The Irish Wolfhound Foundation

Startle Disease Final Report

Posted Apr 03, 2013.

Final report: Startle disease: a new genetic disorder in Irish Wolfhounds

 

Principal Investigator: Professor Robert J. Harvey, PhD

 

Project contact email, mailing address, phone number: Department of Pharmacology, UCL School of Pharmacy, 29-39 Brunswick Square, London WC1N 1AX, UK. Tel: (44) 207 753 5930; E-mail: r.j.harvey@ucl.ac.uk

 

Co-Investigators: Nathan Sutter, Ph.D., Assistant Professor of Medical Genetics, Cornell University, College of Veterinary Medicine, VMC C3-179, USA

 

Background: We recently identified a new genetic disorder known as startle disease or hyperekplexia in Irish wolfhounds from the USA. Clinical signs include low birth weight, muscle stiffness, tremor on handling and difficulty breathing. By sequencing the canine equivalents of human startle disease genes in key DNA samples, we found that a deletion in the gene SLC6A5 (encoding the glycine transporter GlyT2) caused this new disorder. Since carriers of the GlyT2 gene deletion show no discernable clinical differences from normal animals, we aimed to accomplish the following:

 

1. To raise awareness of this new genetic disorder - Prof. Harvey will work together with the Irish Wolfhound Foundation to create a lay language article for publication on the IWF website. This aim was achieved and the article has been posted at:

http://www.iwfoundation.org/articles_detail.html?item_id=38&year=2012

 

2. To apply a new multiplex PCR diagnostic test to screen the >400 DNA samples in the Irish Wolfhound DNA bank, held by Prof. Nate Sutter at Cornell, to obtain an estimate of the population frequency of this new disease gene variant. This aim was also achieved as follows:

 

Methods: Despite initial quality issues with the archived DNA samples, we successfully applied high-sensitivity KASPar assays for genotyping 390 samples received from Dr. Sutter at Cornell. KASPar technology uses allele-specific oligonucleotide extension and fluorescence resonance energy transfer (FRET) for genotyping. We validated this method by genotyping existing DNA samples from our previous startle disease study (Gill et al 2011, Neurobiol Dis 43:184-189). All samples typing as heterozygous carriers were double-checked using our existing multiplex PCR assay.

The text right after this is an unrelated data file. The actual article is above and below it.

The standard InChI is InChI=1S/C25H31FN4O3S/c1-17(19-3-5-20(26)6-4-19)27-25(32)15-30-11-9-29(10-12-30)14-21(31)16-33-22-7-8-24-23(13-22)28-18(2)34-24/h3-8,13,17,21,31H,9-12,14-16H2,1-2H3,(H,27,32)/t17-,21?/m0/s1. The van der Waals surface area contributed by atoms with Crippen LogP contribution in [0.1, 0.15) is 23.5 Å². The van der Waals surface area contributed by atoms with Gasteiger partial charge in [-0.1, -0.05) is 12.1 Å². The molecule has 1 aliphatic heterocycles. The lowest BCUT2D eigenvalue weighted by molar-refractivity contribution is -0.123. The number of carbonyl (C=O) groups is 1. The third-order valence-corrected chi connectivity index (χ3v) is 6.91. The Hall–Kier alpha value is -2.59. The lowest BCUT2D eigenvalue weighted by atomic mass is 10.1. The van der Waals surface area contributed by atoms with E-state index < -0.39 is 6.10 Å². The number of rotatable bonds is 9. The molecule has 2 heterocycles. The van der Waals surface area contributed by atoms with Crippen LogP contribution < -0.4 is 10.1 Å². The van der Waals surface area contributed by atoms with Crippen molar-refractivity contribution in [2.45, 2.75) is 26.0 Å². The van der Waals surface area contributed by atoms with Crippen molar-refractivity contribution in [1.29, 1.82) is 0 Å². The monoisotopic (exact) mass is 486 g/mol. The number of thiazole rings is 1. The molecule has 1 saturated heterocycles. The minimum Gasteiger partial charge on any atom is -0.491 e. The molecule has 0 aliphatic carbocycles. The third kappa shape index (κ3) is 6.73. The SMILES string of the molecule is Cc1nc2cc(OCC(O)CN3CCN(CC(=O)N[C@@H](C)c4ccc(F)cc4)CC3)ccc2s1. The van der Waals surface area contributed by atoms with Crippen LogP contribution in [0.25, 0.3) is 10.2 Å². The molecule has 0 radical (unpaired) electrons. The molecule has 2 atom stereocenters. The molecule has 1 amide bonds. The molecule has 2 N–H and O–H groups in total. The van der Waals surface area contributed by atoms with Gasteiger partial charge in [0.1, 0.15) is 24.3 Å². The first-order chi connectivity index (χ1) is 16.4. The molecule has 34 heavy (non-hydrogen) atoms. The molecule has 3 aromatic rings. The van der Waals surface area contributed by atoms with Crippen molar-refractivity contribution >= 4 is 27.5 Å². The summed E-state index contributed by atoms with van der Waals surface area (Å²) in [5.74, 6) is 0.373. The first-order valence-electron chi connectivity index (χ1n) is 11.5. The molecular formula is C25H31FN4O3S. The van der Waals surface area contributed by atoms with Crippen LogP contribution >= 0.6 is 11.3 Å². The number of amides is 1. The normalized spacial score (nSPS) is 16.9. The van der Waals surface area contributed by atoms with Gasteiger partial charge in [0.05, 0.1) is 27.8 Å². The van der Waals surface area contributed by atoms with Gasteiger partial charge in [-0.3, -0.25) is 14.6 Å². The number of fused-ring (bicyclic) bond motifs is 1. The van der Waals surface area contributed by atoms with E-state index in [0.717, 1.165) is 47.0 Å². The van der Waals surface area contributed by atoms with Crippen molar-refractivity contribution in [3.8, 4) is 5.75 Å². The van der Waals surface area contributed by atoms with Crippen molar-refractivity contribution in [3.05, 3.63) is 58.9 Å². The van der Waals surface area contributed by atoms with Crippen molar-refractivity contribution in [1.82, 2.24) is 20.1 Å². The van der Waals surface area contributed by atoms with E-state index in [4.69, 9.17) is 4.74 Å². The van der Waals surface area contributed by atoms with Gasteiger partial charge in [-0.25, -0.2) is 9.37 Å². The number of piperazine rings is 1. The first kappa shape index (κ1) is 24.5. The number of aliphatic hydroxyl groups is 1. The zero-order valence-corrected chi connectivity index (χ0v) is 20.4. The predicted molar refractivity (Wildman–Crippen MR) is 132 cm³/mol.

Results: We analysed a total of 392 samples from the Irish Wolfhound DNA bank using the KASPar assay. Of these DNA samples, 382 were confirmed as normal (+/+), 2 samples could not be typed by either the KASPar assay or multiplex PCR and 8 were found to be heterozygous carriers (+/-) of the GlyT2 microdeletion. As expected, there were no animals that typed as affected (-/-). The heterozygotes were then verified using a multiplex PCR approach to verify the KASPar assay results.

 

Conclusions: By genotyping samples from the Irish Wolfhound DNA bank, we have detected 8 heterozygous carriers out of 390 samples. This equates to a frequency of carrier animals of 2%, i.e. on random testing there is 1 carrier for every 50 dogs in the archive. Since Irish Wolfhound DNA bank samples were collected during the period 2006 to 2012, we can also conclude that: 1. Startle disease in Irish Wolfhounds is not a new disorder, but has been present in the population for some time; 2. Heterozygous carriers of the startle disease mutation are more common than might have been expected. This study highlights the importance of future vigilance and DNA screening via Laboklin (http://www.laboklin.co.uk/).

 

Professor Robert J Harvey

London, 27th March 2013

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